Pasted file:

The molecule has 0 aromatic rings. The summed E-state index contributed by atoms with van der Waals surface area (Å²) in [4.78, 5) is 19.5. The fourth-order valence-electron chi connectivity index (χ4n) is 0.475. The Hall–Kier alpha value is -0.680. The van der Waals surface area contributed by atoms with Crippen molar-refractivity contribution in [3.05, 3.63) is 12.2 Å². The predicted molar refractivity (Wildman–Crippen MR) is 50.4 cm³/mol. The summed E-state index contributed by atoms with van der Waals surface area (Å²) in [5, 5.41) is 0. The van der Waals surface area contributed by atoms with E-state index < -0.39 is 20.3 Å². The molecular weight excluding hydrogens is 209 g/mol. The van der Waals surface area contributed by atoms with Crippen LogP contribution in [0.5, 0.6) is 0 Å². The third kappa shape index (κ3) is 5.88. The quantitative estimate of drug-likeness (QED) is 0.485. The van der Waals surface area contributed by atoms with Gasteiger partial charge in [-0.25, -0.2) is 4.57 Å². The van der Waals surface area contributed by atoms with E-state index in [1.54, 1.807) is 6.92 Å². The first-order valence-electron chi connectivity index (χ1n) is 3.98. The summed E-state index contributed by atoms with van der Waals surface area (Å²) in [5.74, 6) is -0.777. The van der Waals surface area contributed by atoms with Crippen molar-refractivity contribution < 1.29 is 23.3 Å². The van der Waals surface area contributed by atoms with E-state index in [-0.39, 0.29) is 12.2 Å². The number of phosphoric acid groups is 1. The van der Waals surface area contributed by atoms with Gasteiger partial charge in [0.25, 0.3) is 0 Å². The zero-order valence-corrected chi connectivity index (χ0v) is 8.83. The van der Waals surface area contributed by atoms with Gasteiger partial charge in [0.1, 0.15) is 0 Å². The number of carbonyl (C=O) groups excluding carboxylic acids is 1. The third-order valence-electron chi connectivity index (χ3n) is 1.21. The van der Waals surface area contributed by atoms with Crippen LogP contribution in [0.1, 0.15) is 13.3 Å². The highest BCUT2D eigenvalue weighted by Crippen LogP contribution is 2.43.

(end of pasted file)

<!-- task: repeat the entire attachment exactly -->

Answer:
The molecule has 0 aromatic rings. The summed E-state index contributed by atoms with van der Waals surface area (Å²) in [4.78, 5) is 19.5. The fourth-order valence-electron chi connectivity index (χ4n) is 0.475. The Hall–Kier alpha value is -0.680. The van der Waals surface area contributed by atoms with Crippen molar-refractivity contribution in [3.05, 3.63) is 12.2 Å². The predicted molar refractivity (Wildman–Crippen MR) is 50.4 cm³/mol. The summed E-state index contributed by atoms with van der Waals surface area (Å²) in [5, 5.41) is 0. The van der Waals surface area contributed by atoms with E-state index < -0.39 is 20.3 Å². The molecular weight excluding hydrogens is 209 g/mol. The van der Waals surface area contributed by atoms with Crippen LogP contribution in [0.5, 0.6) is 0 Å². The third kappa shape index (κ3) is 5.88. The quantitative estimate of drug-likeness (QED) is 0.485. The van der Waals surface area contributed by atoms with Gasteiger partial charge in [-0.25, -0.2) is 4.57 Å². The van der Waals surface area contributed by atoms with E-state index in [1.54, 1.807) is 6.92 Å². The first-order valence-electron chi connectivity index (χ1n) is 3.98. The summed E-state index contributed by atoms with van der Waals surface area (Å²) in [5.74, 6) is -0.777. The van der Waals surface area contributed by atoms with Crippen molar-refractivity contribution < 1.29 is 23.3 Å². The van der Waals surface area contributed by atoms with E-state index in [-0.39, 0.29) is 12.2 Å². The number of phosphoric acid groups is 1. The van der Waals surface area contributed by atoms with Gasteiger partial charge in [0.25, 0.3) is 0 Å². The zero-order valence-corrected chi connectivity index (χ0v) is 8.83. The van der Waals surface area contributed by atoms with Gasteiger partial charge in [0.1, 0.15) is 0 Å². The number of carbonyl (C=O) groups excluding carboxylic acids is 1. The third-order valence-electron chi connectivity index (χ3n) is 1.21. The van der Waals surface area contributed by atoms with Crippen LogP contribution in [0.1, 0.15) is 13.3 Å². The highest BCUT2D eigenvalue weighted by Crippen LogP contribution is 2.43.